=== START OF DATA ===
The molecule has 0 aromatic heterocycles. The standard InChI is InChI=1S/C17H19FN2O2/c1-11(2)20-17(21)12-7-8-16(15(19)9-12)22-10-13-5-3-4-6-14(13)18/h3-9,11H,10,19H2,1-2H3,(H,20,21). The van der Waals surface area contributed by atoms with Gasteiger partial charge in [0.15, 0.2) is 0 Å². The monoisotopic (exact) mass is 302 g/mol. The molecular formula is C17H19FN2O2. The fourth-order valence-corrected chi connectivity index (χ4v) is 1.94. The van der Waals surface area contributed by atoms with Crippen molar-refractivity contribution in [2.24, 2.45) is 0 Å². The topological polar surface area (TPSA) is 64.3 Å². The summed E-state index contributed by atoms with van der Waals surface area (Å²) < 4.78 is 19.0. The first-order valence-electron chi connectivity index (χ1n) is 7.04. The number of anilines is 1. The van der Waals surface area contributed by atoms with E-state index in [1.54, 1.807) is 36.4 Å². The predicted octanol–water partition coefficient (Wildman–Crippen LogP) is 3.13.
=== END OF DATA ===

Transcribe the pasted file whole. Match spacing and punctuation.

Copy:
The molecule has 0 aromatic heterocycles. The standard InChI is InChI=1S/C17H19FN2O2/c1-11(2)20-17(21)12-7-8-16(15(19)9-12)22-10-13-5-3-4-6-14(13)18/h3-9,11H,10,19H2,1-2H3,(H,20,21). The van der Waals surface area contributed by atoms with Gasteiger partial charge in [0.15, 0.2) is 0 Å². The monoisotopic (exact) mass is 302 g/mol. The molecular formula is C17H19FN2O2. The fourth-order valence-corrected chi connectivity index (χ4v) is 1.94. The van der Waals surface area contributed by atoms with Crippen molar-refractivity contribution in [2.24, 2.45) is 0 Å². The topological polar surface area (TPSA) is 64.3 Å². The summed E-state index contributed by atoms with van der Waals surface area (Å²) < 4.78 is 19.0. The first-order valence-electron chi connectivity index (χ1n) is 7.04. The number of anilines is 1. The van der Waals surface area contributed by atoms with E-state index in [1.54, 1.807) is 36.4 Å². The predicted octanol–water partition coefficient (Wildman–Crippen LogP) is 3.13.